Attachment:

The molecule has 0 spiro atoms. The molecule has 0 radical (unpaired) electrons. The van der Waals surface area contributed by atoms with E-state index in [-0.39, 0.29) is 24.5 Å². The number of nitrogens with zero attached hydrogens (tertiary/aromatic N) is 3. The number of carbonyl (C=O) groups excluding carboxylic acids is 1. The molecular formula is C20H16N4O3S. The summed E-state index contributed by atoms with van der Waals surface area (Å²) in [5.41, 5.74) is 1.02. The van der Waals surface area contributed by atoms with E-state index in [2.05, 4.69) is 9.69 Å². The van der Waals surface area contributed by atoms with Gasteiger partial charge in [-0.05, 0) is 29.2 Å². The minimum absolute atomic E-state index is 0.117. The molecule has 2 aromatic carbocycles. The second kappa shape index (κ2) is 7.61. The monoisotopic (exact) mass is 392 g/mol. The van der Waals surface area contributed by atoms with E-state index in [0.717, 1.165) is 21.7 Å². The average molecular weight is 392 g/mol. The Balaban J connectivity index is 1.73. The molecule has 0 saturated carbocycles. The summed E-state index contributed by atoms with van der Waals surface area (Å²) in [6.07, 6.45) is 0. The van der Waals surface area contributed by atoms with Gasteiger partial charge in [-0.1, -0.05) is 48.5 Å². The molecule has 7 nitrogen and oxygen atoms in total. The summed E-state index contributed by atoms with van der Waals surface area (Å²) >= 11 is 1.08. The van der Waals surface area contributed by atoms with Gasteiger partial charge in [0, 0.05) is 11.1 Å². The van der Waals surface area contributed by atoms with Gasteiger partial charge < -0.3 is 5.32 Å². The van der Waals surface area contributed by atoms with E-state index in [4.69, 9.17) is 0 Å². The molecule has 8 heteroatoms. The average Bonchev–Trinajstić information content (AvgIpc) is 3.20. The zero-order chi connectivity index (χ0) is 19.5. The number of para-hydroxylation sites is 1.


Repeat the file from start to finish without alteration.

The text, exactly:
The molecule has 0 spiro atoms. The molecule has 0 radical (unpaired) electrons. The van der Waals surface area contributed by atoms with E-state index in [-0.39, 0.29) is 24.5 Å². The number of nitrogens with zero attached hydrogens (tertiary/aromatic N) is 3. The number of carbonyl (C=O) groups excluding carboxylic acids is 1. The molecular formula is C20H16N4O3S. The summed E-state index contributed by atoms with van der Waals surface area (Å²) in [5.41, 5.74) is 1.02. The van der Waals surface area contributed by atoms with E-state index in [2.05, 4.69) is 9.69 Å². The van der Waals surface area contributed by atoms with Gasteiger partial charge in [-0.05, 0) is 29.2 Å². The minimum absolute atomic E-state index is 0.117. The molecule has 2 aromatic carbocycles. The second kappa shape index (κ2) is 7.61. The monoisotopic (exact) mass is 392 g/mol. The van der Waals surface area contributed by atoms with E-state index in [0.717, 1.165) is 21.7 Å². The average molecular weight is 392 g/mol. The Balaban J connectivity index is 1.73. The molecule has 0 saturated carbocycles. The summed E-state index contributed by atoms with van der Waals surface area (Å²) in [6.07, 6.45) is 0. The van der Waals surface area contributed by atoms with Gasteiger partial charge in [-0.1, -0.05) is 48.5 Å². The molecule has 7 nitrogen and oxygen atoms in total. The summed E-state index contributed by atoms with van der Waals surface area (Å²) >= 11 is 1.08. The van der Waals surface area contributed by atoms with Gasteiger partial charge in [0, 0.05) is 11.1 Å². The van der Waals surface area contributed by atoms with Gasteiger partial charge < -0.3 is 5.32 Å². The van der Waals surface area contributed by atoms with E-state index in [4.69, 9.17) is 0 Å². The molecule has 8 heteroatoms. The average Bonchev–Trinajstić information content (AvgIpc) is 3.20. The zero-order chi connectivity index (χ0) is 19.5. The number of para-hydroxylation sites is 1.